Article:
Science investigation

Beyond play: Learning through science investigation

Science-project
Team members: Azra Moeed (Project Leader), Craig Rofe, Dayle Anderson, Rex Bartholomew (pictured left to right).

Project description:

This project explores how students and teachers from two primary, one intermediate, and two secondary schools, and one wharekura conceptualise the educational role and purpose of investigative work in the context of science teaching and learning. Based on these findings, this project will develop responsive teaching approaches with a view to improving students’ learning from and about science investigation. The efficacy of these approaches will be evaluated.

This project is funded by a Teaching and Learning Research Initiative(TLRI) grant. The work began in January 2014 and is due to be completed in February 2016.

Project aim:

The central aim of the proposed project is to explore how investigative work is currently implemented within the NZ science curriculum, and how its use might be improved to enable it to achieve more effectively the learning goals of the NZ curriculum. To achieve this, we propose to investigate and document the perceptions of both teachers and students of the educational role and purpose of investigative work in the context of science teaching and learning. This will then provide the basis for focused reflection involving teachers, researchers and others on current practices and how these might be modified or developed to become more effective in achieving agreed learning goals. In the third phase of the project, we plan to implement some specific ideas that emerge from this reflection and to evaluate their effectiveness in promoting science learning and encouraging students’ active and creative engagement with science.

Why is this project important?

The science learning area of the New Zealand Curriculum requires students to learn about “features of scientific knowledge and the processes by which it is developed” and “carry out science investigations using a variety of approaches”. Evidence suggests, however, that students’ experience of science investigations is limited.

This project examines how participating primary and secondary school teachers and their students conceptualise science investigations and how these conceptualisations develop following a negotiated intervention. It is important to find ways of increasing students’ experience of and learning from science investigation which may require change in teacher practice to better meet the intentions of the curriculum concerning scientific literacy. The project aims to do this through working collaboratively and supporting teachers.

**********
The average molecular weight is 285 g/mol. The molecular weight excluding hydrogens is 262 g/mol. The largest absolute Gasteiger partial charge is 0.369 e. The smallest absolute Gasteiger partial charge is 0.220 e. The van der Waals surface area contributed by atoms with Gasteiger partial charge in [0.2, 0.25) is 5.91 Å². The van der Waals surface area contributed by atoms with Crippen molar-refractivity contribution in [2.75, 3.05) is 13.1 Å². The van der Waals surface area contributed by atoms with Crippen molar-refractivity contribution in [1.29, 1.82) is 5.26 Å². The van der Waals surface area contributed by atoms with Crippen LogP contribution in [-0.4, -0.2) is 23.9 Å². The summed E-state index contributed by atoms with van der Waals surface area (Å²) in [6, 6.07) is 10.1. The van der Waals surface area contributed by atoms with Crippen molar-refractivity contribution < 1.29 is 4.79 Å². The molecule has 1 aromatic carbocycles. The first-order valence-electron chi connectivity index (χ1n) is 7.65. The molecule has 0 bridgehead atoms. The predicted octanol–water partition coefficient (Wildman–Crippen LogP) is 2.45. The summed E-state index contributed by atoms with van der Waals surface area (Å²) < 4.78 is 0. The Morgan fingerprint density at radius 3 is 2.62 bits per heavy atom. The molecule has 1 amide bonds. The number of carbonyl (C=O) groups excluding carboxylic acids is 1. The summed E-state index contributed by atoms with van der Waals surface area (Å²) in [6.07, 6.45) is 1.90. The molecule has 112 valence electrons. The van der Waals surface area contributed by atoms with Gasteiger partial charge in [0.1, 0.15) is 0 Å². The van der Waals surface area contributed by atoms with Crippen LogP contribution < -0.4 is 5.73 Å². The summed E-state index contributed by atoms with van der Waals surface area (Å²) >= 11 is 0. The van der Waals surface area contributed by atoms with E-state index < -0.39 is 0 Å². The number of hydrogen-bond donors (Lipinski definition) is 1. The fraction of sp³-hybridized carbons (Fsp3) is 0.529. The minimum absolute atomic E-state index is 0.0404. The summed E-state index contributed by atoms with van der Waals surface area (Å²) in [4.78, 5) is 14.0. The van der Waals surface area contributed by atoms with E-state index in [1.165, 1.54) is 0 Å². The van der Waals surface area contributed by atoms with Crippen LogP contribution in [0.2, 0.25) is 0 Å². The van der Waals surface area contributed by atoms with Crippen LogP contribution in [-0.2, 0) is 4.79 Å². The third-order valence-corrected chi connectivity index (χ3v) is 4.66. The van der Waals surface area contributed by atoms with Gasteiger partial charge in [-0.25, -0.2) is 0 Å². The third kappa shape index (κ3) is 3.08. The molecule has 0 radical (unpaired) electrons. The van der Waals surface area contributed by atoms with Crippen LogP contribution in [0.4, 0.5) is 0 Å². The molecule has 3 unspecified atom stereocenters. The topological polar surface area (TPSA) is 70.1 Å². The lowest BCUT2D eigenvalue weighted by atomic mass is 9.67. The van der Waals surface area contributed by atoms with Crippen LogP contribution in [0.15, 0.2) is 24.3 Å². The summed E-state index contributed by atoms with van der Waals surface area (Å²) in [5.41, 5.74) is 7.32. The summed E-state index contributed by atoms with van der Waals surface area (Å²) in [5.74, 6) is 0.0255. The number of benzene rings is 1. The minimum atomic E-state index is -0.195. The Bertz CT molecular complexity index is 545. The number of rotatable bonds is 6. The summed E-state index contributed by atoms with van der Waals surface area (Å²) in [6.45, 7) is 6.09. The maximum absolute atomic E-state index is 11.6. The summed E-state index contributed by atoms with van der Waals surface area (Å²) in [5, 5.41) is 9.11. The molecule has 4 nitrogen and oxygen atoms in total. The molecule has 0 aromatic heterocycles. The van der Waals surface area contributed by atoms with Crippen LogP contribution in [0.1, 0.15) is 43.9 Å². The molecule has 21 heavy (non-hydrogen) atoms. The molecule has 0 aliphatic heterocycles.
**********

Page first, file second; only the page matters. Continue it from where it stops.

What we plan to do:

The project is a two-year, cross sectional, multiple case study involving primary, intermediate, wharekura and secondary schools and will be undertaken by four academic researchers, nine teachers and their classes from five schools. Data is being collected through: individual teacher interviews; student focus group interviews; classroom observations; pre and post-tests; and document analysis. Pre and post tests used will be constructed from Assessment Resource Banks and National Education Monitoring Project items; science capabilities (Bull, 2013) will inform the data analysis.

Current status of the project:

At present the project is in the data collection and analysis phase for the first year. At the end of this year, we will share the emerging findings with our collaborating teachers and negotiate interventions that the teachers wish to make to enhance learning through science investigation in their classes. The second data collection phase is planned for trimester one 2015.

Our Project advisors:

  • Professor Robin Millar, University of York, United Kingdom.
  • Professor Carmen Dalli, Victoria University of Wellington
  • Mr Toni Waho, Principal, Manatamariki School
  • Mr Robert Anderson, Deputy Principal, Wellington College

For more information contact: